As Barack Obama travels across sub-Saharan Africa this week, he is basking in the love of one of the most pro-American regions on earth.
The rest of the world is another story.
Nearly six months into his second term, Obama has made scant progress towards one of his key goals from his first campaign, which he described in 2008 as “restor[ing] that sense that America is that shining beacon on a hill.” The idea was to revive the idea that America represents values like freedom, human rights and peace.
It hasn’t quite worked out that way. Worldwide supporters of the fugitive former NSA employee Edward Snowden have depicted him as a heroic crusader against a nefarious surveillance state reminiscent of the East German Stasi. The European parliament recently adopted a resolution critical of the indefinite detention of suspected terrorists at Guantanamo Bay, which noted that “the fight against terrorism cannot be waged at the expense of established basic shared values, such as respect for human rights and the rule of law.” Recent polling shows America more unpopular than ever in Muslim countries, enraged by Obama’s heavy reliance on drone strikes against suspected terrorists. Though occasionally cooperative, Russia and China are content to speak about America with borderline hostility. Even a bite-sized nation like Ecuador is thumbing its nose at the U.S. over Snowden’s fate.
Bogged down in his first term by the economy, health care, and budget fights, Obama may have hoped that his second term would offer a chance to win back a skeptical world. By the middle of last year, a survey of global opinion released by the Pew Research Center in June found that views of America and Obama’s policies had declined since 2009. A March Gallup poll found that, while America’s standing abroad had improved since George W. Bush left office, opinions of Obama’s America had dimmed. “This shift suggests that the president and the new secretary of state may not find global audiences as receptive to the U.S. agenda as they have in the past. In fact, they may find even once-warm audiences increasingly critical,” concluded Gallup’s Julie Ray. (Even in sub-Saharan Africa, one of the most pro-America regions of the world, pro-U.S. opinion has slipped.)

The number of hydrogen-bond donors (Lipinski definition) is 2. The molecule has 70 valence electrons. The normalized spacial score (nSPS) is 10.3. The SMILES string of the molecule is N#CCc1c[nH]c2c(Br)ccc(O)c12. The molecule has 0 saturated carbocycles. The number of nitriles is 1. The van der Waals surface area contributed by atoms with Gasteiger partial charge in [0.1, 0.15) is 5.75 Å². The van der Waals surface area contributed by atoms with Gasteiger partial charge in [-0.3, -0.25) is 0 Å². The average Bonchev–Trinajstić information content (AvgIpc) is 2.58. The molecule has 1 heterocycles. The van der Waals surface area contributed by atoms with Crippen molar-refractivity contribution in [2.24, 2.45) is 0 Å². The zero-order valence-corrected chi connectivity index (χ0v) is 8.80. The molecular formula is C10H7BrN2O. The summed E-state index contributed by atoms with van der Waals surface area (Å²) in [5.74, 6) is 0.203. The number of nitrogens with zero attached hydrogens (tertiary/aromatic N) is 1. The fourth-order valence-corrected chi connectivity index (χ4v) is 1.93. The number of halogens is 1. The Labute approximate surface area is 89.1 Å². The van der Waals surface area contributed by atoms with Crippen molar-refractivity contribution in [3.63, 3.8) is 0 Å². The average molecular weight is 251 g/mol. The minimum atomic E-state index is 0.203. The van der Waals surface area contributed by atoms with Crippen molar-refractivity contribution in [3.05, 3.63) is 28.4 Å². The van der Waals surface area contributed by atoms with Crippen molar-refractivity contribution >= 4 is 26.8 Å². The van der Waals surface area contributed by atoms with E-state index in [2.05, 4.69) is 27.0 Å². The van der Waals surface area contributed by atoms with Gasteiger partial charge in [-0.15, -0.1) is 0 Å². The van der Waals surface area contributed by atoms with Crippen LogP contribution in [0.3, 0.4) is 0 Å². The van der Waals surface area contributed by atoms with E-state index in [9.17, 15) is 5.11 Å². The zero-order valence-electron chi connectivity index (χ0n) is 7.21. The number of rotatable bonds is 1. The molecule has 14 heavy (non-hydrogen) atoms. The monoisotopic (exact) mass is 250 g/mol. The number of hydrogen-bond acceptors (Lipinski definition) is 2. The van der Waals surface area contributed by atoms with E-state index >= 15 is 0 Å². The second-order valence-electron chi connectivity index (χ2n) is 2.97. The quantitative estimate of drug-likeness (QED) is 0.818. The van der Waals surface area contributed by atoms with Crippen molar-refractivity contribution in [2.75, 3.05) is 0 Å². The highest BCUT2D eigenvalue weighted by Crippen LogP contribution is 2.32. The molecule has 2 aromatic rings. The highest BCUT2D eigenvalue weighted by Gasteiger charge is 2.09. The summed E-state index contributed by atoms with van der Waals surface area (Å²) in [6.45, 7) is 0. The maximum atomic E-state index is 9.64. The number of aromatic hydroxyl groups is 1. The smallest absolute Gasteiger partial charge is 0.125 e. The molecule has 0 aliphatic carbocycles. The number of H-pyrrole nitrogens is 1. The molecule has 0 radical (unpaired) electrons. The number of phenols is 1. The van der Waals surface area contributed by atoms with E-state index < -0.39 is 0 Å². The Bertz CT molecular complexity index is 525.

But turning around world opinion has been severely complicated in recent weeks. Snowden’s leaks about U.S. surveillance, spying and hacking activities revived the image of an arrogant post-9/11 America that acts without regard for the law, and forced Obama to publicly protest that he is no Dick Cheney. In a pungent expression of leftist European sentiment a socialist member of Ireland’s parliament recently branded Obama a hypocrite and a “war criminal.” The United Nations has launched an inquiry into the legality of Obama’s campaign of drone strikes against suspected terrorists, which has further inflamed the Muslim world. The ongoing hunger strike at the Guantanamo Bay prison camp—and the force-feeding of Gitmo inmates—has drawn protests from human rights groups and medical professionals.
Meanwhile, Obama’s effort to “reset” relations with Moscow has fizzled. And although Obama held a feel-good meeting with China’s new leader in California this month, Beijing did allow Snowden to flee from Hong Kong, and still clashes with the U.S. on many other priorities. The Middle East? So far,the Arab Spring has arguably empowered anti-American forces in the region—for instance, in Egypt, where an Islamist president replaced a longtime pro-American dictator. And Syrian rebel fighters are furious that Obama has not provided them with more support.
Foreign policy is no popularity contest, of course. But Obama’s second term agenda will require strong support from around the world. He’ll need Arab states and Russia to help him contain Syria’s civil war. A unified international front against Iran is the best lever to stop its nuclear program without military force. And the prospects for a U.S.-brokered Middle East peace are improved if Palestinians and their Arab supporters aren’t consumed with distrust for America.
It’s still not too late for impressions of America to turn around, especially if the debates about drones, detention and Edward Snowden die down. Whether Obama still has time to “restore that sense that America is that shining beacon on a hill” is harder to say.